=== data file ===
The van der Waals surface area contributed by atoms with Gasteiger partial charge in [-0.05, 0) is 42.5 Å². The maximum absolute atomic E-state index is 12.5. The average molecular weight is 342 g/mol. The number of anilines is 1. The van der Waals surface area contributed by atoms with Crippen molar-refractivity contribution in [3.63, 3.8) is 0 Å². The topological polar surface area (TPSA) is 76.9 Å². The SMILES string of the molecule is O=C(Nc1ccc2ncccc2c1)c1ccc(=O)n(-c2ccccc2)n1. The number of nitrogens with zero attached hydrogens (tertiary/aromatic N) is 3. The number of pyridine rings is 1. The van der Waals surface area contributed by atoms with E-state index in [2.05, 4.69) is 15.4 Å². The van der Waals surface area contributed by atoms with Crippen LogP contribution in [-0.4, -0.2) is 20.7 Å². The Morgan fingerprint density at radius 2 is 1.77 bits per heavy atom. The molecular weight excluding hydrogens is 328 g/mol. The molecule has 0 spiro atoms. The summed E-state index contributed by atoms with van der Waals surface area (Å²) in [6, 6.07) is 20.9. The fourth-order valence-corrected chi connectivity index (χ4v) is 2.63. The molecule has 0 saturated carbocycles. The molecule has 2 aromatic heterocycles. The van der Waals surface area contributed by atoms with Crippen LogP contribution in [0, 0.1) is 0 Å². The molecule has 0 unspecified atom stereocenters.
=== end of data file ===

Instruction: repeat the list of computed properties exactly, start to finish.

The van der Waals surface area contributed by atoms with Gasteiger partial charge in [-0.05, 0) is 42.5 Å². The maximum absolute atomic E-state index is 12.5. The average molecular weight is 342 g/mol. The number of anilines is 1. The van der Waals surface area contributed by atoms with Crippen molar-refractivity contribution in [3.63, 3.8) is 0 Å². The topological polar surface area (TPSA) is 76.9 Å². The SMILES string of the molecule is O=C(Nc1ccc2ncccc2c1)c1ccc(=O)n(-c2ccccc2)n1. The number of nitrogens with zero attached hydrogens (tertiary/aromatic N) is 3. The number of pyridine rings is 1. The van der Waals surface area contributed by atoms with E-state index in [2.05, 4.69) is 15.4 Å². The van der Waals surface area contributed by atoms with Crippen LogP contribution in [-0.4, -0.2) is 20.7 Å². The Morgan fingerprint density at radius 2 is 1.77 bits per heavy atom. The molecular weight excluding hydrogens is 328 g/mol. The molecule has 0 spiro atoms. The summed E-state index contributed by atoms with van der Waals surface area (Å²) in [6, 6.07) is 20.9. The fourth-order valence-corrected chi connectivity index (χ4v) is 2.63. The molecule has 0 saturated carbocycles. The molecule has 2 aromatic heterocycles. The van der Waals surface area contributed by atoms with Crippen LogP contribution in [0, 0.1) is 0 Å². The molecule has 0 unspecified atom stereocenters.